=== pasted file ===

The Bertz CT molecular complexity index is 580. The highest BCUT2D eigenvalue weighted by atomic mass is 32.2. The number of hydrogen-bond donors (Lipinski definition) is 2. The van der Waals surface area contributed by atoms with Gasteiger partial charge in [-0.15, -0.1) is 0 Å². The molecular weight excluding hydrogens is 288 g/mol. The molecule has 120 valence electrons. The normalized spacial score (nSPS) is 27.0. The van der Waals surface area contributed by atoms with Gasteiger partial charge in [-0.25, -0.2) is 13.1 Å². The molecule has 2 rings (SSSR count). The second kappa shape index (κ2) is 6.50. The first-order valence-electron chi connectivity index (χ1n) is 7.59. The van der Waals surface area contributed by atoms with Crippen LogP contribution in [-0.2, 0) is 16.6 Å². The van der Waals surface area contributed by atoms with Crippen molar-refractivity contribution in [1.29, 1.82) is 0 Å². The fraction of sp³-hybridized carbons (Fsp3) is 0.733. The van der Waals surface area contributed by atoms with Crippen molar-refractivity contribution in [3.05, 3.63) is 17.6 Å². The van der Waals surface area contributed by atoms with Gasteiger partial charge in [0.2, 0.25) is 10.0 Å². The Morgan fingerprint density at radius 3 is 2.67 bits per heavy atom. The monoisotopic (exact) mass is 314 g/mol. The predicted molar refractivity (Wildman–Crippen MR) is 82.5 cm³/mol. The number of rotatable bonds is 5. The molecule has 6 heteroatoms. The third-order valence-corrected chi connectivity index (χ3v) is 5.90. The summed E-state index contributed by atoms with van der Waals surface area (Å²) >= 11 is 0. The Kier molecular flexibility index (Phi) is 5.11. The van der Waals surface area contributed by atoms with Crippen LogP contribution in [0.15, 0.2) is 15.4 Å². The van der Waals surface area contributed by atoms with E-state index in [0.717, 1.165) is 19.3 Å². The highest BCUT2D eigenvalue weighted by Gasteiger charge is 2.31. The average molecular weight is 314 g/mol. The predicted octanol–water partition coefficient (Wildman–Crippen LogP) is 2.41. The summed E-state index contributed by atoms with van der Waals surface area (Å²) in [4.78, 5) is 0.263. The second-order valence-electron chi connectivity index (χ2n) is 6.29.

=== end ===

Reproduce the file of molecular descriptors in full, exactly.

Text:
The Bertz CT molecular complexity index is 580. The highest BCUT2D eigenvalue weighted by atomic mass is 32.2. The number of hydrogen-bond donors (Lipinski definition) is 2. The van der Waals surface area contributed by atoms with Gasteiger partial charge in [-0.15, -0.1) is 0 Å². The molecular weight excluding hydrogens is 288 g/mol. The molecule has 120 valence electrons. The normalized spacial score (nSPS) is 27.0. The van der Waals surface area contributed by atoms with Gasteiger partial charge in [-0.25, -0.2) is 13.1 Å². The molecule has 2 rings (SSSR count). The second kappa shape index (κ2) is 6.50. The first-order valence-electron chi connectivity index (χ1n) is 7.59. The van der Waals surface area contributed by atoms with Crippen LogP contribution in [-0.2, 0) is 16.6 Å². The van der Waals surface area contributed by atoms with Crippen molar-refractivity contribution in [1.29, 1.82) is 0 Å². The fraction of sp³-hybridized carbons (Fsp3) is 0.733. The van der Waals surface area contributed by atoms with Crippen molar-refractivity contribution in [3.05, 3.63) is 17.6 Å². The van der Waals surface area contributed by atoms with Gasteiger partial charge in [0.2, 0.25) is 10.0 Å². The Morgan fingerprint density at radius 3 is 2.67 bits per heavy atom. The monoisotopic (exact) mass is 314 g/mol. The predicted molar refractivity (Wildman–Crippen MR) is 82.5 cm³/mol. The number of rotatable bonds is 5. The molecule has 6 heteroatoms. The third-order valence-corrected chi connectivity index (χ3v) is 5.90. The summed E-state index contributed by atoms with van der Waals surface area (Å²) >= 11 is 0. The Kier molecular flexibility index (Phi) is 5.11. The van der Waals surface area contributed by atoms with Crippen LogP contribution in [0.15, 0.2) is 15.4 Å². The van der Waals surface area contributed by atoms with E-state index in [0.717, 1.165) is 19.3 Å². The highest BCUT2D eigenvalue weighted by Gasteiger charge is 2.31. The average molecular weight is 314 g/mol. The predicted octanol–water partition coefficient (Wildman–Crippen LogP) is 2.41. The summed E-state index contributed by atoms with van der Waals surface area (Å²) in [4.78, 5) is 0.263. The second-order valence-electron chi connectivity index (χ2n) is 6.29.